The Reuters global sports blog
Formula One’s youngest world champion was always a man in a hurry
From the very first moment he arrived in Formula One as a curly-haired teenager, new world champion Sebastian Vettel was a young man in a hurry.
The 23-year-old Red Bull Driver, who became the youngest winner of the drivers’ championship with victory in Sunday’s Abu Dhabi Grand Prix, has set records from day one.
Within seconds of his debut in Friday practice at the 2006 Turkish Grand Prix, he had been fined for speeding in the pit lane. The youngest driver to take part in a practice session, in quick succession he became the youngest to score a point, youngest to secure pole position and youngest to win a grand prix.
Born in the same year that Red Bull sold their first can of energy drink, the race ace with the look of a tousled schoolboy and cheeky grin has always seemed a marketing match made in heaven for the newly crowned Formula One constructors’ champions.
Irreverent, with a penchant for British humour and the Beatles, there has never been any doubt that Vettel is Austrian-owned Red Bull’s blue-eyed boy.
Helmut Marko, the former grand prix racer who is a close advisor to Red Bull’s billionaire owner Dietrich Mateschitz, has championed his cause from an early age and was on the podium, showered in champagne, as Vettel celebrated the biggest win of his life on Sunday.
Vettel, only the second man to win the title for Germany after Michael Schumacher, has also saved the best for last, for the moment when it truly mattered.
This season he has taken 10 pole positions and won five races and yet remains the only one of the four title contenders who had not led the championship before Sunday, when he clinched victory in Abu Dhabi for the second year in a row.
In taking the biggest prize of all, he dashed the dreams of team mate Mark Webber but that will not have troubled him any more than the Australian was able to trouble the leaders as his season fizzled out in disappointment.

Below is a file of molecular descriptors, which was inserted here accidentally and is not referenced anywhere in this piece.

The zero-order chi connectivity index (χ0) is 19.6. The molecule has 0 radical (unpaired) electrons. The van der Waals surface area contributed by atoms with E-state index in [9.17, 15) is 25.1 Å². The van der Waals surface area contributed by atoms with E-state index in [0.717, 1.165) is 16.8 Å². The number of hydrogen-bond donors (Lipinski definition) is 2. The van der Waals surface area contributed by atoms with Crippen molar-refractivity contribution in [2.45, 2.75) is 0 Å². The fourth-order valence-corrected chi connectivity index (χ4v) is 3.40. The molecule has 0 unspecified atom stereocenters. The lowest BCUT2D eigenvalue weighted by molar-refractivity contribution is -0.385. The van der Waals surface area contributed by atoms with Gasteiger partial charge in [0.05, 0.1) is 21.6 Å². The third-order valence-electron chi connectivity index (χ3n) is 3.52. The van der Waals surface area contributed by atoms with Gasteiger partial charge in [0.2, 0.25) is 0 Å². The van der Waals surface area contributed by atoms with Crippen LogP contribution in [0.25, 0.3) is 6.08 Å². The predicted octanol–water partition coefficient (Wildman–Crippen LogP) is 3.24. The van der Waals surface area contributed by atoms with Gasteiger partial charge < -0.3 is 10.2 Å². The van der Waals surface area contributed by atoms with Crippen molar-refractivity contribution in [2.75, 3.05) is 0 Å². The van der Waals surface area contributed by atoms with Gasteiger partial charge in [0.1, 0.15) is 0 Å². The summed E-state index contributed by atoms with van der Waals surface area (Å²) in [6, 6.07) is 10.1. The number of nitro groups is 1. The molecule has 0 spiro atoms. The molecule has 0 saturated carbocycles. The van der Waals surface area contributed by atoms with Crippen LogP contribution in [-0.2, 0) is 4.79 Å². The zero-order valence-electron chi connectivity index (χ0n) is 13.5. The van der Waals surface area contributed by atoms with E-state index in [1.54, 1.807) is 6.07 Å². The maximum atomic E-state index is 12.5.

The two Red Bull men have spent the season skirmishing, and collided embarrassingly in Turkey in May.
Dubbed ‘Baby Schumi’, a tag he has long disliked and rejected, by the German media early in his precocious rise through the sport’s feeder series, Vettel is far from the stereotypical German.
An avid fan of British television comedy from Monty Python to Little Britain, the carpenter’s son from Heppenheim masks his deadly serious intent with a playful spirit.
He has given all his cars female names, this season progressing from ‘Luscious Liz’ to ‘Randy Mandy’ after previously racing ‘Julie’, ‘Kate’ and taking ‘Kate’s Dirty Sister’ to overall second place last year.
In Abu Dhabi last year, he teased world champion Jenson Button after winning the season-ending race by questioning the startled Briton about his marriage plans, despite repeated denials.
Replacing David Coulthard at Red Bull in 2009 after taking his first win with sister team Toro Rosso, he was asked how many interviews the Scot had sat through during his 15-year Formula One career.
“My guess is that it is probably three times the amount of women he had, something around 30,000?,” he hazarded mischievously.
Vettel’s boyhood heroes, he told the official formula1.com website earlier this year, were always the ‘Three Michaels’ — Michael Schumacher, Michael Jordan and Michael Jackson.
“I wanted to become Michael Jackson when I was young,” added the blond racing driver. “It was painful to realise that I didn’t have the voice.”
PHOTO: Red Bull Formula One driver Sebastian Vettel of Germany celebrates his championship win at the Abu Dhabi F1 Grand Prix at Yas Marina circuit in Abu Dhabi November 14, 2010. REUTERS/Steve Crisp